Asia markets rebound, Shanghai surges after 10% swing

Asian markets rebounded Tuesday after the previous day’s rout fuelled by concerns about Greece’s future in the eurozone while Shanghai surged at the end of a volatile day that saw wild swings.

The euro edged down and analysts warned of sharp movements this week as Greece prepares for a Sunday referendum on creditors’ bailout reform proposals, which European leaders say boils down to an in/out vote on the eurozone.

Tokyo ended 0.63 percent higher, adding 125.78 points, to 20,235.73, Sydney gained 0.67 percent, or 36.5 points, to 5,459.0 and Seoul also put on 0.67 percent, or 13.71 points, to 2,074.20.

Hong Kong jumped 1.09 percent, or 283.05 points, to 26,250.03.

Shanghai’s roller-coaster ride continued, plunging more than 5.1 percent in the morning before bouncing back as bargain-buyers moved in after a recent hefty sell-off. The composite index closed 5.53 percent higher — its best daily gain in six years — adding 224.19 points to 4,277.22.

Shenzhen finished up 5.53 percent, or 224.19 points, to 4,277.22, having sunk more than six percent earlier.

Mainland Chinese markets are swinging wildly after collapsing more than 20 percent over the past two weeks and analysts flagged more sharp movements in future.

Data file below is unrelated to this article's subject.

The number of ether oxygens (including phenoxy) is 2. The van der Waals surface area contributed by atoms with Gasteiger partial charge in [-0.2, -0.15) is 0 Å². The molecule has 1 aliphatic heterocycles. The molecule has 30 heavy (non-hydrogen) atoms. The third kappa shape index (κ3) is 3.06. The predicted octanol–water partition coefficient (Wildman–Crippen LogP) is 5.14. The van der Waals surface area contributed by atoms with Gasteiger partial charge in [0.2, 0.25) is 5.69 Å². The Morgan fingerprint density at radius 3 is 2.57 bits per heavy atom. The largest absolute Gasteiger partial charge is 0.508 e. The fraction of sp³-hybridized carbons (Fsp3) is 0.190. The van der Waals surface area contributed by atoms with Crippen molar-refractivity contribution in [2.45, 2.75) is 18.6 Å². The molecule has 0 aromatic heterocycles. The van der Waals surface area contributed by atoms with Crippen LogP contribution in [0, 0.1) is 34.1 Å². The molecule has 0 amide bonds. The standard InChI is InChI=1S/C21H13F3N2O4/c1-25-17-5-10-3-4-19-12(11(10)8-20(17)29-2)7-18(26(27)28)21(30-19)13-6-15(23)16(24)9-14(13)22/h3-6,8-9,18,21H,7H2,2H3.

The Greek crisis sent markets tumbling across Europe and in New York on Monday.

The euro ended Monday higher but was down on Tuesday.

It bought $1.1174 and 136.70 yen Tuesday, against $1.1247 and 137.82 yen in New York.

However, Matthew Sherwood, head of investment markets research in Sydney at Perpetual Ltd, wrote to clients: “Right now the biggest surprise is that the euro is not materially weaker.”

“Market expectations are that the Greek situation is manageable even if they exit the union,” he said.

The dollar edged down to 122.33 yen from 122.55 yen.

With Greece’s bailout talks completely broken down after Prime Minister Alexis Tsipras called the July 5 plebiscite, the country is widely expected to miss its payment to the IMF due later Tuesday, leaving it in default.

But Sunday’s poll is now key to the country’s eurozone future, with top European leaders including Germany’s Angela Merkel, France’s Francois Hollande and Italy’s Matteo Renzi urging the Greek people to vote for the creditors’ proposals.

“A ‘No’ would mean, regardless of the question posed, that Greece had said no to Europe,” said European Commission chief Jean-Claude Juncker.

“The political timetable is now unclear due to the surprise of the referendum. We do not know the wording of the question or the questions that will be asked, and so the outcome risks creating even more uncertainty,” David Gaud, a senior fund manager at Edmond de Rothschild in Hong Kong, told AFP.

“The next big deadline is the payment expected on July 20 — to the ECB this time. With the IMF payment already outstanding, the coming month will remain very volatile”.

– China volatility –

In Shanghai dealers bought on the dip after heavy morning selling. The index lost more than three percent Monday, putting it in a bear market and economists warned of further losses as retail investors cash up and margin trades are called in.